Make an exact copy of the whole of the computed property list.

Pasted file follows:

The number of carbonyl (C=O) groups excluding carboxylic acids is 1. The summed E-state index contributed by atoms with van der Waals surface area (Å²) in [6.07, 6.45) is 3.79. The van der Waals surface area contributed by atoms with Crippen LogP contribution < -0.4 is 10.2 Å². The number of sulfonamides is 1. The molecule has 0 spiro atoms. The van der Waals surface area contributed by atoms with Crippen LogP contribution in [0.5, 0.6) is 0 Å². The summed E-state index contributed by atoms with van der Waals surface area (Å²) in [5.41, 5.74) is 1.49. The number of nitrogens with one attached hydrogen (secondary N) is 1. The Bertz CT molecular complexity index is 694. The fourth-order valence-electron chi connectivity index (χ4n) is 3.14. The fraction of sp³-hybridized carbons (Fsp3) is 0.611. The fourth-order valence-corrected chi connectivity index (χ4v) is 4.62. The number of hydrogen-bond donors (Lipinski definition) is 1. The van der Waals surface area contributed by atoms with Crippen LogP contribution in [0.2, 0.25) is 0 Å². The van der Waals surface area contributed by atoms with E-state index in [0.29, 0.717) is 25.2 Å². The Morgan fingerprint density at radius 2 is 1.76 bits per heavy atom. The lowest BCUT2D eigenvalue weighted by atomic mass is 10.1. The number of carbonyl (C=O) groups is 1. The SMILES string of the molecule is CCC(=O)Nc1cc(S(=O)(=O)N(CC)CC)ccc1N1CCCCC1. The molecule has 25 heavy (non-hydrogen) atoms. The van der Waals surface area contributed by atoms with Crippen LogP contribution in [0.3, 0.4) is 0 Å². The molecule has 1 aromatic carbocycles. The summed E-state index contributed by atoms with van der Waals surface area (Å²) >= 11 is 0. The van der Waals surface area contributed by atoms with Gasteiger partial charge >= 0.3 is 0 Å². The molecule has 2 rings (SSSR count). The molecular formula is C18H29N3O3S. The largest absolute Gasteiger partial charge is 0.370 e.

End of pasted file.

The number of carbonyl (C=O) groups excluding carboxylic acids is 1. The summed E-state index contributed by atoms with van der Waals surface area (Å²) in [6.07, 6.45) is 3.79. The van der Waals surface area contributed by atoms with Crippen LogP contribution < -0.4 is 10.2 Å². The number of sulfonamides is 1. The molecule has 0 spiro atoms. The van der Waals surface area contributed by atoms with Crippen LogP contribution in [0.5, 0.6) is 0 Å². The summed E-state index contributed by atoms with van der Waals surface area (Å²) in [5.41, 5.74) is 1.49. The number of nitrogens with one attached hydrogen (secondary N) is 1. The Bertz CT molecular complexity index is 694. The fourth-order valence-electron chi connectivity index (χ4n) is 3.14. The fraction of sp³-hybridized carbons (Fsp3) is 0.611. The fourth-order valence-corrected chi connectivity index (χ4v) is 4.62. The number of hydrogen-bond donors (Lipinski definition) is 1. The van der Waals surface area contributed by atoms with Crippen LogP contribution in [0.2, 0.25) is 0 Å². The van der Waals surface area contributed by atoms with E-state index in [0.29, 0.717) is 25.2 Å². The Morgan fingerprint density at radius 2 is 1.76 bits per heavy atom. The lowest BCUT2D eigenvalue weighted by atomic mass is 10.1. The number of carbonyl (C=O) groups is 1. The SMILES string of the molecule is CCC(=O)Nc1cc(S(=O)(=O)N(CC)CC)ccc1N1CCCCC1. The molecule has 25 heavy (non-hydrogen) atoms. The van der Waals surface area contributed by atoms with Crippen LogP contribution in [0.3, 0.4) is 0 Å². The molecule has 1 aromatic carbocycles. The summed E-state index contributed by atoms with van der Waals surface area (Å²) >= 11 is 0. The van der Waals surface area contributed by atoms with Gasteiger partial charge >= 0.3 is 0 Å². The molecule has 2 rings (SSSR count). The molecular formula is C18H29N3O3S. The largest absolute Gasteiger partial charge is 0.370 e.